The antimicrobial peptide cathelicidin enhances activation of lung epithelial cells by LPS.
Enzyme-Linked Immunosorbent Assay
Fluorescence Resonance Energy Transfer
Receptor, Epidermal Growth Factor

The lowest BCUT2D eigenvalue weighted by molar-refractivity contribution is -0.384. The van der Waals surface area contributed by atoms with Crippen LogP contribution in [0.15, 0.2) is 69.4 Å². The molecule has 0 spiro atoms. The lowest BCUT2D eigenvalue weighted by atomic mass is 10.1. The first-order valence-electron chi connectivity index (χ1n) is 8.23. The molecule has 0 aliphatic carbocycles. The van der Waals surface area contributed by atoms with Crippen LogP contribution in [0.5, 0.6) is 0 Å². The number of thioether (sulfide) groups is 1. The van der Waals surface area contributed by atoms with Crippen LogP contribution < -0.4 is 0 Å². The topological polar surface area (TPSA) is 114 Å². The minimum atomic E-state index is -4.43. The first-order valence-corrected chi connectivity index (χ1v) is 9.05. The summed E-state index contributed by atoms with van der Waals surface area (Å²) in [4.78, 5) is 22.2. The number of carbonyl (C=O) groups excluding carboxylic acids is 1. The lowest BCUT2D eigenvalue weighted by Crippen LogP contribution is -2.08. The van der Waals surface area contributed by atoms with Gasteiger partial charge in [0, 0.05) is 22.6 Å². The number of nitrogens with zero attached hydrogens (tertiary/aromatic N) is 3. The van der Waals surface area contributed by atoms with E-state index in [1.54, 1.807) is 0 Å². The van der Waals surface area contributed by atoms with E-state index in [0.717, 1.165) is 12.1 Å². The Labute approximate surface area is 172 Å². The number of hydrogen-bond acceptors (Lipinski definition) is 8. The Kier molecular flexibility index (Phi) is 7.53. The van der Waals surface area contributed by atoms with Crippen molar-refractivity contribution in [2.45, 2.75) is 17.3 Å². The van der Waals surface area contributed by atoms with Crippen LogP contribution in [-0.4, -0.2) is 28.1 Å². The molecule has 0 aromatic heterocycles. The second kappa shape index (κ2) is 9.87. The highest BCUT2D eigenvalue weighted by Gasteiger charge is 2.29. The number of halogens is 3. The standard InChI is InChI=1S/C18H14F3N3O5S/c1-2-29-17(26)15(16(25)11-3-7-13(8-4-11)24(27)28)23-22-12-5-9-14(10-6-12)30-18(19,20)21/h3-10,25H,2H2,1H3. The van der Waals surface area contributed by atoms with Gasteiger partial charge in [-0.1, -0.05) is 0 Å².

Epithelial cells (ECs) are usually hyporesponsive to various microbial products. Detection of lipopolysaccharide (LPS), the major component of gram-negative bacteria, is impeded, at least in part, by intracellular sequestration of its receptor, Toll-like receptor-4 (TLR4). In this study, using human bronchial ECs (hBECs) as a model of mucosal epithelium, we tested the hypothesis that the human LPS-binding, membrane-active cationic host defense peptide cathelicidin LL-37 augments epithelial response to LPS by facilitating its delivery to TLR4-containing intracellular compartments. We found that LL-37 significantly increases uptake of LPS by ECs with subsequent targeting to cholera toxin subunit B-labeled structures and lysosomes. This uptake is peptide specific, dose and time dependent, and involves the endocytotic machinery, functional lipid rafts, and epidermal growth factor receptor signaling. Cathelicidin-dependent LPS internalization resulted in significant increased release of the inflammatory cytokines IL-6 and IL-8. This indicates that, in ECs, this peptide may replace LPS-binding protein functions. In polarized ECs, the effect of LL-37 was restricted to the basolateral compartment of the epithelial membrane, suggesting that LL-37-mediated activation of ECs by LPS may be relevant to disease conditions associated with damage to the epithelial barrier. In summary, our study identified a novel role of LL-37 in host-microbe interactions as a host factor that licenses mucosal ECs to respond to LPS.